Characterization of Water Extractable Crude Polysaccharides from Cherry, Raspberry, and Ginseng Berry Fruits: Chemical Composition and Bioactivity.
Ross, K.A., Siow, Y.L., Brown, D.C.W., Isaak, C.K., Godfrey, D.V., and Fukumoto, L.R. (2015). "Characterization of Water Extractable Crude Polysaccharides from Cherry, Raspberry, and Ginseng Berry Fruits: Chemical Composition and Bioactivity.", International Journal of Food Properties, 18(3), pp. 670-689. doi : 10.1080/10942912.2013.837066 Access to full text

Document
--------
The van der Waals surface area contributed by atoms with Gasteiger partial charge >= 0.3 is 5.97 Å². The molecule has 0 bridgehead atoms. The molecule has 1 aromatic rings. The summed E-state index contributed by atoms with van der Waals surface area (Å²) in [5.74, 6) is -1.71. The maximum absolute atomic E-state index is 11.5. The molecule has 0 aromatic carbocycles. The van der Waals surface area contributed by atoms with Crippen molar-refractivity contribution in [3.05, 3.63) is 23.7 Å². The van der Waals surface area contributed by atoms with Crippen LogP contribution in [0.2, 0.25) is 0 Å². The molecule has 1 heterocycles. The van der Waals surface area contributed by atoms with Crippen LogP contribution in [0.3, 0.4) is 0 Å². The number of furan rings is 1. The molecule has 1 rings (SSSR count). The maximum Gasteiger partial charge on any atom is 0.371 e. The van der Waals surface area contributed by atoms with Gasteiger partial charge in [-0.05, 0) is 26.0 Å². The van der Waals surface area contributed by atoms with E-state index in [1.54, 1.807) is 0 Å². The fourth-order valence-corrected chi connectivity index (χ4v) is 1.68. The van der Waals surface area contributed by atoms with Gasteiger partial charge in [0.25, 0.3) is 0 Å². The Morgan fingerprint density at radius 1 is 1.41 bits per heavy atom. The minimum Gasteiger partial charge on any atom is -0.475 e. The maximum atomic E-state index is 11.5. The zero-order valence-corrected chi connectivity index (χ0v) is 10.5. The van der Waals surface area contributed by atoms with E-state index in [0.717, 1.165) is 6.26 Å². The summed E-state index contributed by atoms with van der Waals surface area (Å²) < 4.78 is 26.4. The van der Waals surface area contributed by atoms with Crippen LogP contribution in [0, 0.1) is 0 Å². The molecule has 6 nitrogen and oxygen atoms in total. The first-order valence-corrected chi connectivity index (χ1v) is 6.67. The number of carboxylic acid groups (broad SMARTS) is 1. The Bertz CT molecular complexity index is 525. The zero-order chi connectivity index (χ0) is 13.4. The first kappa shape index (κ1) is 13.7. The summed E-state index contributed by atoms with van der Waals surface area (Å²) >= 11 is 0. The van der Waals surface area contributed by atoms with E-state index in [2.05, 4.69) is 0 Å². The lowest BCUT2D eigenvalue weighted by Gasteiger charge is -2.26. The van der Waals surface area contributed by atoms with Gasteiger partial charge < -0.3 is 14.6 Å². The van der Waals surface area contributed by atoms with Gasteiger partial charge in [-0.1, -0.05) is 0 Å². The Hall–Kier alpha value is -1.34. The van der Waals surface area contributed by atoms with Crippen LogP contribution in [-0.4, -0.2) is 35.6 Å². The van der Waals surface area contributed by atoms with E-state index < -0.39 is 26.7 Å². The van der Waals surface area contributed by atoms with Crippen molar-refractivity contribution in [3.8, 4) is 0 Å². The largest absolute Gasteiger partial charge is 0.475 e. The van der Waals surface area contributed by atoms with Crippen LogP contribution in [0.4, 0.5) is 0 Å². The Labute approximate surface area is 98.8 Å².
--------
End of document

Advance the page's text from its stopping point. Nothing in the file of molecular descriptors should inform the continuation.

Water extractable crude polysaccharides from three sweet cherry varieties, raspberries, and ginseng berry pulp were evaluated for their chemical composition, structural features, molecular weight, and bioactive properties. The yields of the crude polysaccharides isolated from cherries, raspberries, and ginseng berry pulp ranged from 0.79 to 0.18% on a dry weight fruit basis. All of the crude polysaccharides contained protein, phenolic compounds, and uronic acid. Each crude polysaccharide contained the sugar monomers: rhamnose, arabinose, xylose, mannose, galactose, and glucose. Of the water extractable polysaccharides obtained from the mature fruits, the crude polysaccharides from the raspberries had the highest molecular weight while the crude polysaccharides from the ginseng berry pulp had the smallest molecular weight. Results from Fourier transform infrared spectroscopy suggested that the crude polysaccharides contained a monosaccharide with six carbon atoms in a D-glucopyranose ring and a protein component. The crude polysaccharides from cherries, raspberries, and ginseng berry pulp were shown to possess antioxidant activity as determined with the ferric reducing antioxidant power and the 2,2-azinobis (3-ethyl-benzothiazoline-6-sulfonic acid) (ABTS) radical scavenging assays. The effect of crude polysaccharides on: (1) caspase 3 activation, which was determined using a hypoxia/reoxygenation model, and (2) immunostimulation, which was determined by evaluating the inflammatory mediator response, were examined. Only crude polysaccharides obtained from certain varieties of sweet cherries inhibited caspase 3 activation in a dose-dependent manner, while only the crude polysaccharides obtained from ginseng berry pulp stimulated immune function. Crude polysaccharides present in small fruits do possess bioactivities that may enhance human health.
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